2From the perspective of the offender, the victim, the witness, and the juror -Are the Courthouse and Courtroom imposing entities ?If they are,what makes them that way?
3Dynamics of the Courtroom Courtroom ExpectationsTrialsAdversarial behaviorDiscretionary decisions guided by formal rulesCourtroom RealityPleas and assembly-line justiceCooperation more than conflictInformal rules and shared norms guide prosecutors at the charging stage and judges at the bail and sentencing stage.
4Assembly-line Justice: Dealing with Large Caseloads Either efficient court administrators or the clerk of the court can streamline court procedures.Group processing of offenders during the initial appearance can enhance court procedures.The “going rate” of various charges is predetermined by the courtroom workgroup and tends to accelerate the court process.Routine administration of those cases which do not dispute question of law or fact – usually by plea.
5The lawful ability of an agent of the government DiscretionSubcomponentsLegal judgments, i.e., arrests, charges, sentencing.Policy priorities, i.e., the “War” on drugs.Personal philosophies, i.e., varying views on the purpose of the law – for example, the death penalty.The lawful ability of an agent of the governmentto exercise choicein making a decision.
6affect discretion at the various stages of the What other issues canaffect discretion at thevarious stages of thecriminal justice process?(for example, if you were a judge, what might affect your decisions other thanthe previously described subcomponents?)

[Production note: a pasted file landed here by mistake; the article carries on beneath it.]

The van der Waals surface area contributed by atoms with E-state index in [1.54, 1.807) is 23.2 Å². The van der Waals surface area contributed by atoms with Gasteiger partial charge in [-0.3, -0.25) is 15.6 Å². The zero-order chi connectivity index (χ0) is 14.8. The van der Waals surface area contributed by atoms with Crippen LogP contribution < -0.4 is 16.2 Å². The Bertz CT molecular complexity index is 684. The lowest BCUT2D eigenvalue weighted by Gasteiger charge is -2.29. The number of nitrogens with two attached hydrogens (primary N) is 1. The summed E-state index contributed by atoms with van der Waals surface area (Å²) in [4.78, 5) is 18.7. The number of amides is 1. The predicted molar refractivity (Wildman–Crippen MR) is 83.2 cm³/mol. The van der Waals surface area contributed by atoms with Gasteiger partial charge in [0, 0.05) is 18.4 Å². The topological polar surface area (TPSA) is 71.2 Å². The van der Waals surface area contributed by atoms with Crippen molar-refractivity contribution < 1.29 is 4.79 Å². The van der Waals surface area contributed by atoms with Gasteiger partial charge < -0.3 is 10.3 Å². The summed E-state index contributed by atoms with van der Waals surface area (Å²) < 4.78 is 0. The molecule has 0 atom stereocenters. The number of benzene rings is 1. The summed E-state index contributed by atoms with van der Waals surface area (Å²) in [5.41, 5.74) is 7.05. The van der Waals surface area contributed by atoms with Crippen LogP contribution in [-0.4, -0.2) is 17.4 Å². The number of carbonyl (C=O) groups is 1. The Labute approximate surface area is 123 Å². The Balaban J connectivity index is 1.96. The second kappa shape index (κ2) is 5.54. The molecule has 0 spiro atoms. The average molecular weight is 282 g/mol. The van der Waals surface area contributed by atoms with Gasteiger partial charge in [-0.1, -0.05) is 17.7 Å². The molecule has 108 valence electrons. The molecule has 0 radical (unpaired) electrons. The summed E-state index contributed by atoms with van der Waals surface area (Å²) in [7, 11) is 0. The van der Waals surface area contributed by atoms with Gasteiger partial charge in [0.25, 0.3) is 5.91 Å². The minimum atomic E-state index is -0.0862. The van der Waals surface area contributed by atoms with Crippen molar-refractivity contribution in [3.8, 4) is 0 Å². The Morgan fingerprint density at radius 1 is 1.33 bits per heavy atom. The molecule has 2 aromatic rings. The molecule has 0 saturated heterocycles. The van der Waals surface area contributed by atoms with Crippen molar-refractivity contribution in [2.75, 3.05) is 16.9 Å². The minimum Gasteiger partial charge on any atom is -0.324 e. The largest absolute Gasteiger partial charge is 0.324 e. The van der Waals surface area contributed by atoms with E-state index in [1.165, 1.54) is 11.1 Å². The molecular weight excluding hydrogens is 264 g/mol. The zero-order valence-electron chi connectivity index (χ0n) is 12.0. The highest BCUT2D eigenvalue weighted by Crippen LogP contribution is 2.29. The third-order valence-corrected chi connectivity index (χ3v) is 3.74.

7The Courtroom Workgroup The courtroom actors include judges, prosecutors, defense attorneys, clerks, and probation officers.There is no hierarchy of tasks.Each actor is separate and independent.The courtroom workgroup is mutually interdependent.
8The Courtroom Workgroup (cont’d) This complex network is based on shared norms and a group sense of justice when dealing with “normal” crimes.There is a socialization process.There are inter-group internal sanctions.Stability of courtroom workgroups varies from courtroom to courtroom and community to community.
10Delay Delay is defined as abnormal or unacceptable lapses in the processing ofcourt cases.What is unnecessary delay?What is the federal remedy?
11Major Issues of Case Delay Delay jeopardizes speedy-trial laws (6th Amendment).Delay jeopardizes speedy convictions.Delay erodes public confidence.Delay can force either detrimental plea bargains or unduly lenient negotiated bargains.Delay can extend jail overcrowding and defendant’s skipping court appearances.
12What stage would be most important? How does delay affect the offender at various stages of the criminal justice process?What stage would be most important?(bail, charging, plea bargaining)
13According to Barker v. Wingo (1972), what was the Court’s explanation of the right to a speedy trial?